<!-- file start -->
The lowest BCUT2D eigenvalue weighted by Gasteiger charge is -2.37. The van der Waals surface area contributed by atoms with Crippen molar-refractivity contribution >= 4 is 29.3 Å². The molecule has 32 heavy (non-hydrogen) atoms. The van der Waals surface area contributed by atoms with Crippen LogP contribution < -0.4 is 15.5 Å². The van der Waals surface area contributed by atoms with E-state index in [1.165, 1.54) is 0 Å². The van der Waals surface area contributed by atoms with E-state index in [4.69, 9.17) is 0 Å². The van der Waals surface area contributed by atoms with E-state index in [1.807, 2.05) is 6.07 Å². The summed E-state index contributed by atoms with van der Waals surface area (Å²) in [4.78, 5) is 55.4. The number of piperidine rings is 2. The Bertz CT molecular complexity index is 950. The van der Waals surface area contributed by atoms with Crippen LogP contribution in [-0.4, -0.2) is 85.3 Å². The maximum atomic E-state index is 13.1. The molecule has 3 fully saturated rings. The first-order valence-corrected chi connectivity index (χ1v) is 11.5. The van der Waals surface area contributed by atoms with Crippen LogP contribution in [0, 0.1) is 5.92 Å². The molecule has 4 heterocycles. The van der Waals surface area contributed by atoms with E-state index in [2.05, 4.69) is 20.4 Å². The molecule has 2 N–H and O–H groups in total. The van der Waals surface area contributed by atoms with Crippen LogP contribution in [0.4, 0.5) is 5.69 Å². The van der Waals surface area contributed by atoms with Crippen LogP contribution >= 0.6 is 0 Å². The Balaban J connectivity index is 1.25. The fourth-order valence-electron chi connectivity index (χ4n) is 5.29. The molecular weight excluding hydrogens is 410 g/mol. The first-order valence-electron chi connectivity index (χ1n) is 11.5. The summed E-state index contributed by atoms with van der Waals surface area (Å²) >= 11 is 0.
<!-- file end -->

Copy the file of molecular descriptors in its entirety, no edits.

The lowest BCUT2D eigenvalue weighted by Gasteiger charge is -2.37. The van der Waals surface area contributed by atoms with Crippen molar-refractivity contribution >= 4 is 29.3 Å². The molecule has 32 heavy (non-hydrogen) atoms. The van der Waals surface area contributed by atoms with Crippen LogP contribution < -0.4 is 15.5 Å². The van der Waals surface area contributed by atoms with E-state index in [1.165, 1.54) is 0 Å². The van der Waals surface area contributed by atoms with E-state index in [4.69, 9.17) is 0 Å². The van der Waals surface area contributed by atoms with E-state index in [1.807, 2.05) is 6.07 Å². The summed E-state index contributed by atoms with van der Waals surface area (Å²) in [4.78, 5) is 55.4. The number of piperidine rings is 2. The Bertz CT molecular complexity index is 950. The van der Waals surface area contributed by atoms with Crippen LogP contribution in [-0.4, -0.2) is 85.3 Å². The maximum atomic E-state index is 13.1. The molecule has 3 fully saturated rings. The first-order valence-corrected chi connectivity index (χ1v) is 11.5. The van der Waals surface area contributed by atoms with Crippen LogP contribution in [0, 0.1) is 5.92 Å². The molecule has 4 heterocycles. The van der Waals surface area contributed by atoms with E-state index in [2.05, 4.69) is 20.4 Å². The molecule has 2 N–H and O–H groups in total. The van der Waals surface area contributed by atoms with Crippen LogP contribution in [0.4, 0.5) is 5.69 Å². The van der Waals surface area contributed by atoms with Crippen LogP contribution >= 0.6 is 0 Å². The Balaban J connectivity index is 1.25. The fourth-order valence-electron chi connectivity index (χ4n) is 5.29. The molecular weight excluding hydrogens is 410 g/mol. The first-order valence-electron chi connectivity index (χ1n) is 11.5. The summed E-state index contributed by atoms with van der Waals surface area (Å²) >= 11 is 0.